Whelan falsely suggests that Kagan was alone in restricting military recruiters access to career services office
Is Ed Whelan's Google still broken?
Last year, my colleague Sarah Pavlus noted that Ed Whelan speculated that there may be "Political Corruption" at the Congressional Research Service because it issued a report on selected opinions by Justice Sonia Sotomayor. Concluding his post, Whelan asked: "Has CRS ever before prepared an assessment of the record of a Supreme Court nominee?" A simple Google search would have answered the question for him. Even after Whelan updated his post to acknowledge that CRS had issued a report on Alito, Whelan suggested that CRS might not have issued reports prior to its reports on Alito and Sotomayor. Again, a simple Google search would have revealed that CRS did a report on Clarence Thomas as well.
The article reveals that Kagan may have been the only law school dean who used the Third Circuit's ruling as an excuse to discriminate against military recruiters (for background, see my point 2 here):
Boston College law professor Kent Greenfield, who founded the law school coalition, which ultimately lost its case at the Supreme Court, said he thinks that Harvard was the only school that stopped welcoming recruiters right after the 3rd Circuit ruling, although no one kept complete track.
Following a ruling by the U.S. Court of Appeals for the Third Circuit that a law requiring schools to give military recruiters equal access to campuses Kagan briefly applied Harvard's anti-discrimination to military recruiters. For one semester in 2005, Kagan barred Harvard Law School's Office of Career Services (OCS) from working with military recruiters due to the military's discriminatory "Don't Ask, Don't Tell policy." Nevertheless -- as the Post makes clear -- military recruiters continued to have access to Harvard students during that semester. During the rest of her deanship, Kagan made an exception to Harvard's anti-discrimination policy and allowed OCS to work with military recruiter.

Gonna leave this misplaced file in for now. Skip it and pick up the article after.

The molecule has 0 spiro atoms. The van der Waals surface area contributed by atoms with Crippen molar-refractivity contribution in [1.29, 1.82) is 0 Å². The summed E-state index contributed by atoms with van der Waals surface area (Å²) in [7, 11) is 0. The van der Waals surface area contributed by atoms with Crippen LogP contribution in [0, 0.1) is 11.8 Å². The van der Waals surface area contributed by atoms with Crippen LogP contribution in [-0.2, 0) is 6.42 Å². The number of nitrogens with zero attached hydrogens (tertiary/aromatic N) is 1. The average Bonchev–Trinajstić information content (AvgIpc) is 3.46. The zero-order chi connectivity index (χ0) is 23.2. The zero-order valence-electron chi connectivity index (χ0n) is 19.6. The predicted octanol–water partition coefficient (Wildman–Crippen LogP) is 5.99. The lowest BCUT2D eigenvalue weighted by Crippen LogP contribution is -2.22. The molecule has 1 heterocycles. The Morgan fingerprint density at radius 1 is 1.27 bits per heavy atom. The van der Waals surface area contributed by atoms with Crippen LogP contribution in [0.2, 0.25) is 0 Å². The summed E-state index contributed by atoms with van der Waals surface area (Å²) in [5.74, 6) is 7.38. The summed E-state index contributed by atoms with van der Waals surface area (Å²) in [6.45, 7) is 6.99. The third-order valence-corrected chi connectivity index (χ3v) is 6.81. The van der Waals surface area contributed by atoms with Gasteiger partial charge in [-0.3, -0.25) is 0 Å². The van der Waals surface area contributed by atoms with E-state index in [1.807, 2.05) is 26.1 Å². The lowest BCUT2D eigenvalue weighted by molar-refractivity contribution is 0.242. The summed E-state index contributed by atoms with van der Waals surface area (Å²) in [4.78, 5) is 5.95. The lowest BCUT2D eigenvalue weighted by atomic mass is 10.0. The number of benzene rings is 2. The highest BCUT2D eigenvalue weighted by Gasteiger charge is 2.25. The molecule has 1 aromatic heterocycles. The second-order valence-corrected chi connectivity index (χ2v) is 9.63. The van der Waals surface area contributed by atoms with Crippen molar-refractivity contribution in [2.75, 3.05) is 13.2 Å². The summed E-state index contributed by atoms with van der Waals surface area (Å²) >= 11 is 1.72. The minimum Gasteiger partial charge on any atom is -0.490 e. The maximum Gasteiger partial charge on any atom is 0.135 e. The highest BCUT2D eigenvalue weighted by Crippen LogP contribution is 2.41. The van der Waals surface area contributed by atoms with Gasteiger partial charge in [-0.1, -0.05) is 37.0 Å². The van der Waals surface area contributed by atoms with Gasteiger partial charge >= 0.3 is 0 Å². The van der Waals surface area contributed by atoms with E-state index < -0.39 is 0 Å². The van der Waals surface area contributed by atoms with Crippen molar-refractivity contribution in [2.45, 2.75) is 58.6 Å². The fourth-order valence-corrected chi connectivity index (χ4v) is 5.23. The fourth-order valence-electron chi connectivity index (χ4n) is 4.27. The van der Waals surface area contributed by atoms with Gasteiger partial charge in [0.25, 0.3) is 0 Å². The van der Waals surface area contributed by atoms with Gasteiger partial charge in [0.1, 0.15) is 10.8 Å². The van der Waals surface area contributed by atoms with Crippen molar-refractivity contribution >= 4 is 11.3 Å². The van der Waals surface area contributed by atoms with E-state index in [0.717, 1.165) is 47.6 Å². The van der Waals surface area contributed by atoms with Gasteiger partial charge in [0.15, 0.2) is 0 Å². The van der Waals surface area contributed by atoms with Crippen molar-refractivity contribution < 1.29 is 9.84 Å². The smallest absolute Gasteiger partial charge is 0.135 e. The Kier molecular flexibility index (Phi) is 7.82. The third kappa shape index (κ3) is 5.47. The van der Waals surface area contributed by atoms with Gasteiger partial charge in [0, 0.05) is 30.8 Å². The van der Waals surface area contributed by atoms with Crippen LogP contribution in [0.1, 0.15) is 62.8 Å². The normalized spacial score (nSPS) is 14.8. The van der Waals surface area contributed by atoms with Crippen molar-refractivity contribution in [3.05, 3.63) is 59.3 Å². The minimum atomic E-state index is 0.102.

Contrary to Whelan's suggestion that no other law schools restricted military recruiters, according to 2005 articles in the Yale Daily News and The New York Times, after the Third Circuit ruling, Yale Law School also refused to allow military recruiters to avail themselves of the facilities of its career office. In addition, according to the Yale Daily News, New York Law School, Vermont Law School, and William Mitchell College of Law also took actions similar to Harvard following the 3rd Circuit ruling.
Furthermore, the Joint Appendix filed in connection with the appeal of FAIR v. Rumsfeld to the Supreme Court contains statements from numerous law professors detailing their law schools' attempts to restrict military recruiters' access to career services offices.